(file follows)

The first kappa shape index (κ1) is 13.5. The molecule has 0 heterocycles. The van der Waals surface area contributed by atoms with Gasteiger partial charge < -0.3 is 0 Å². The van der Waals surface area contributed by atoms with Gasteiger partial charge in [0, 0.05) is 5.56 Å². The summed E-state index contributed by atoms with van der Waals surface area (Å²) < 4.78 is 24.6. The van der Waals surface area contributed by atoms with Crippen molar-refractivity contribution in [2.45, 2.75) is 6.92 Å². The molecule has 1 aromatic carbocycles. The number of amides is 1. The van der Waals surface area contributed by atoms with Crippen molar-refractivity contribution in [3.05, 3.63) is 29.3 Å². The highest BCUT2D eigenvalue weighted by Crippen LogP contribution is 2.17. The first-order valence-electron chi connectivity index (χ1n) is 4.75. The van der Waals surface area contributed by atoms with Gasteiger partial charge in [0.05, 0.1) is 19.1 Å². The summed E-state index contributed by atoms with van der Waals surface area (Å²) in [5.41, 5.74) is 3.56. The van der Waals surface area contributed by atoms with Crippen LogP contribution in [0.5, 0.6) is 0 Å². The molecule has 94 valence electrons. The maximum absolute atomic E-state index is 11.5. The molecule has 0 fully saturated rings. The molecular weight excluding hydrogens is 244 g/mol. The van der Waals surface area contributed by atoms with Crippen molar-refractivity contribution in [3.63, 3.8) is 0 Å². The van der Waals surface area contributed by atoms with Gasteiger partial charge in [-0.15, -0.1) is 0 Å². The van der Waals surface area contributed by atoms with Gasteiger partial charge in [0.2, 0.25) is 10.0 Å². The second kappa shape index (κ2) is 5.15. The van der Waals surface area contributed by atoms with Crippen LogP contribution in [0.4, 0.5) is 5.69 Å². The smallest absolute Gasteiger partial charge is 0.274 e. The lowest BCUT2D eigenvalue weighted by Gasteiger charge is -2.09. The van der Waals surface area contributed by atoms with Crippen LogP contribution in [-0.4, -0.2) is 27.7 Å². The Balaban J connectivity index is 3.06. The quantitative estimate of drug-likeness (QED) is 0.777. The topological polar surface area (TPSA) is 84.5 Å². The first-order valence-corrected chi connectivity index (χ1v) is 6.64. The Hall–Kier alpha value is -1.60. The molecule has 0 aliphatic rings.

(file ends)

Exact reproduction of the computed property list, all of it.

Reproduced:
The first kappa shape index (κ1) is 13.5. The molecule has 0 heterocycles. The van der Waals surface area contributed by atoms with Gasteiger partial charge < -0.3 is 0 Å². The van der Waals surface area contributed by atoms with Gasteiger partial charge in [0, 0.05) is 5.56 Å². The summed E-state index contributed by atoms with van der Waals surface area (Å²) < 4.78 is 24.6. The van der Waals surface area contributed by atoms with Crippen molar-refractivity contribution in [2.45, 2.75) is 6.92 Å². The molecule has 1 aromatic carbocycles. The number of amides is 1. The van der Waals surface area contributed by atoms with Crippen molar-refractivity contribution in [3.05, 3.63) is 29.3 Å². The highest BCUT2D eigenvalue weighted by Crippen LogP contribution is 2.17. The first-order valence-electron chi connectivity index (χ1n) is 4.75. The van der Waals surface area contributed by atoms with Gasteiger partial charge in [0.05, 0.1) is 19.1 Å². The summed E-state index contributed by atoms with van der Waals surface area (Å²) in [5.41, 5.74) is 3.56. The van der Waals surface area contributed by atoms with Crippen LogP contribution in [0.5, 0.6) is 0 Å². The molecule has 94 valence electrons. The maximum absolute atomic E-state index is 11.5. The molecule has 0 fully saturated rings. The molecular weight excluding hydrogens is 244 g/mol. The van der Waals surface area contributed by atoms with Crippen molar-refractivity contribution in [3.63, 3.8) is 0 Å². The van der Waals surface area contributed by atoms with Gasteiger partial charge in [-0.15, -0.1) is 0 Å². The van der Waals surface area contributed by atoms with Gasteiger partial charge in [0.2, 0.25) is 10.0 Å². The second kappa shape index (κ2) is 5.15. The van der Waals surface area contributed by atoms with Crippen LogP contribution in [0.4, 0.5) is 5.69 Å². The smallest absolute Gasteiger partial charge is 0.274 e. The lowest BCUT2D eigenvalue weighted by Gasteiger charge is -2.09. The van der Waals surface area contributed by atoms with Crippen LogP contribution in [-0.4, -0.2) is 27.7 Å². The Balaban J connectivity index is 3.06. The quantitative estimate of drug-likeness (QED) is 0.777. The topological polar surface area (TPSA) is 84.5 Å². The first-order valence-corrected chi connectivity index (χ1v) is 6.64. The Hall–Kier alpha value is -1.60. The molecule has 0 aliphatic rings.